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New Romans 13 Book Now Available

July 11, 2011


As I told readers some weeks back, my son, Tim Baldwin, and I have collaborated on a brand new book that deeply analyzes the teaching of Romans chapter 13. This book is an in-depth study of the full teaching of scripture relevant to the subject of submission to civil authority from both the Old and New Testament, and from the writings of Christian philosophers throughout history. At no time in our nation’s history was a book of this nature more necessary! The book is entitled Romans 13: The True Meaning of Submission. In fact, my four-part DVD message series on Romans 13 is but a thumbnail sketch of the exhaustive amount of information contained in this book.

The following paragraphs are the introductory paragraphs of a few chapters (without the citations and footnotes).

Chapter 2: ‘Higher Powers’ Superseded by ‘Highest Powers’

Higher powers necessarily do not equate to the authority of God--Who is the Highest power--but only serve as God’s limited agent on earth for a limited purpose. Within that purpose, those “powers that be are ordained of God.” That all persons who wield power are ordained of God as His ministers mocks sound rules of construction and interpretation, as well as common sense, and results in treachery. Even God’s power alone does not necessitate an internal obligation to submit to His power. Rather, it is His power in conjunction with God’s wisdom, power and goodness, which creates an obligation in humans to submit to His authority. So it has been observed, “if to the idea of Creator we join . . . the idea of a being perfectly wise and sovereignly good, who has no desire of exercising his power but for the good and advantage of his creatures; then we have every thing necessary to found a legitimate authority.”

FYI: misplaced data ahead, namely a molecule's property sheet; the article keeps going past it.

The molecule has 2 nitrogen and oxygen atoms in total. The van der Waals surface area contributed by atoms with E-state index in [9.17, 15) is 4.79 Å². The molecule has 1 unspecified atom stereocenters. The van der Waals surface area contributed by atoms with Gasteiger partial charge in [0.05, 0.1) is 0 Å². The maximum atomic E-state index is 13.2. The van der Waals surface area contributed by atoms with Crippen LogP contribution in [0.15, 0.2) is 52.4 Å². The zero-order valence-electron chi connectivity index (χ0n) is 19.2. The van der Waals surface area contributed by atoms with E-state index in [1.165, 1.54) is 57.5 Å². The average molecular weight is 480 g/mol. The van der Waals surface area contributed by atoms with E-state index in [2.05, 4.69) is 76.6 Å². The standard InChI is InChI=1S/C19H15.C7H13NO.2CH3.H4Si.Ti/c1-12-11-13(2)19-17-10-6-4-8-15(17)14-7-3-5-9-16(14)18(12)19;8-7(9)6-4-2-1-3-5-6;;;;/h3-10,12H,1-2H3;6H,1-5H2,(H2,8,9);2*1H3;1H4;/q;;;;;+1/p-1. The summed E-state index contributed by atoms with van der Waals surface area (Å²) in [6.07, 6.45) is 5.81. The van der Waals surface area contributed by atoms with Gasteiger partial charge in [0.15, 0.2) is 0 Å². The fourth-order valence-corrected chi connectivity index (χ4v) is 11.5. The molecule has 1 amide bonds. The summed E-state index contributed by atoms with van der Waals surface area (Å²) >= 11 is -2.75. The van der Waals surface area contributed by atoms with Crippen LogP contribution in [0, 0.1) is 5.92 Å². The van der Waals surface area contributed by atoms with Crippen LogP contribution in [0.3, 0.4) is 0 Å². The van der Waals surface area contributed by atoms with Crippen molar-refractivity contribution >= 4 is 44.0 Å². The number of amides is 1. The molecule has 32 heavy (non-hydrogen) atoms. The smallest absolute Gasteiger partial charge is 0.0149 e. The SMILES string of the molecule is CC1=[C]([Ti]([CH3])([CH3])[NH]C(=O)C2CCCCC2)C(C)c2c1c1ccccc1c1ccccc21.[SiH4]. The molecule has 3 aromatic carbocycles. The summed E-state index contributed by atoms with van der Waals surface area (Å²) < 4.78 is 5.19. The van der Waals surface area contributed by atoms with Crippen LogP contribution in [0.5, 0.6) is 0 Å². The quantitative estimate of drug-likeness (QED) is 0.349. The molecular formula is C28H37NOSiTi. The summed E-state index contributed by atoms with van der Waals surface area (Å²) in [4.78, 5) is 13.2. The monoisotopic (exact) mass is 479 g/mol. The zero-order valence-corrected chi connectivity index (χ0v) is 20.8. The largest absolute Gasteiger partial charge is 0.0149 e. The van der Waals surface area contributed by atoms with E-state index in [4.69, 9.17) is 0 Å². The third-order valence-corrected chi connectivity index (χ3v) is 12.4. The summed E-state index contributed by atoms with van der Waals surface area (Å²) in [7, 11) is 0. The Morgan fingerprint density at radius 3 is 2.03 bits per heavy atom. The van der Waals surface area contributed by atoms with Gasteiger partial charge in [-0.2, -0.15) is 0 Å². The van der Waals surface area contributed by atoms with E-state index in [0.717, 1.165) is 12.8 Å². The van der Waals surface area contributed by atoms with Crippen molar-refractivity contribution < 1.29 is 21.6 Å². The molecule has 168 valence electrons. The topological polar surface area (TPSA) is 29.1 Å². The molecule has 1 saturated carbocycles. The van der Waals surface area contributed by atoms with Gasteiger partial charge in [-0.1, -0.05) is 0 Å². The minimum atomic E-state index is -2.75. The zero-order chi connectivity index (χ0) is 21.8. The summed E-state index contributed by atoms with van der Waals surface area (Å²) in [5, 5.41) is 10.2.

Scriptures state the same, “[the people of Israel] bowed themselves with their faces to the ground upon the pavement, and worshipped, and praised the LORD, saying, ‘For he is good; for his mercy endureth for ever’.” God ordains government in that its function is to serve His purpose of good; just as when God created all there is as recorded in the book of Genesis, He looked at His creation and declared all to be “good.” God did not create all there is and declare it to be good, only to subject all of mankind to the strongest tyrant capable of enslaving them. He created “good” for His glory and for man’s benefit. His ordinations can be no different. In whatever form the government may be, higher powers are always “under” or “below” God and never possess God’s approval when it contradicts the good purposes for which God ordains government.

Chapter 4: That God Commands Unlimited Submission to Unjust Government Contradicts God’s Nature

God’s word reflects His nature: “For I the LORD love judgment, I hate robbery for burnt offering.” That God sanctions any persons in government to enforce any acts as His ministers—thus demanding unlimited submission to the same without regard to the standards of God’s established justice--contradicts God’s nature, God’s laws, the prophecies concerning Jesus and His ministry, and the plain reading of Romans 13. God is the author of justice for all nations in every generation: “[God’s] judgments are in all the earth”; “his truth endureth to all generations;” and “Lord, thou hast been our dwelling place in all generations.”

In fact, Scriptures reveal that God’s laws of justice were created to last forever, saying, “[God] laid the foundations of the earth, that it should not be removed for ever.” And in fact, when God created these laws for mankind, these laws already existed as a part of God’s nature. The foundations of God’s laws, justice and righteousness cannot be removed by His ministers with His ordination.

Chapter 7: Submission to the ‘Higher Powers’ Standard May Require New Persons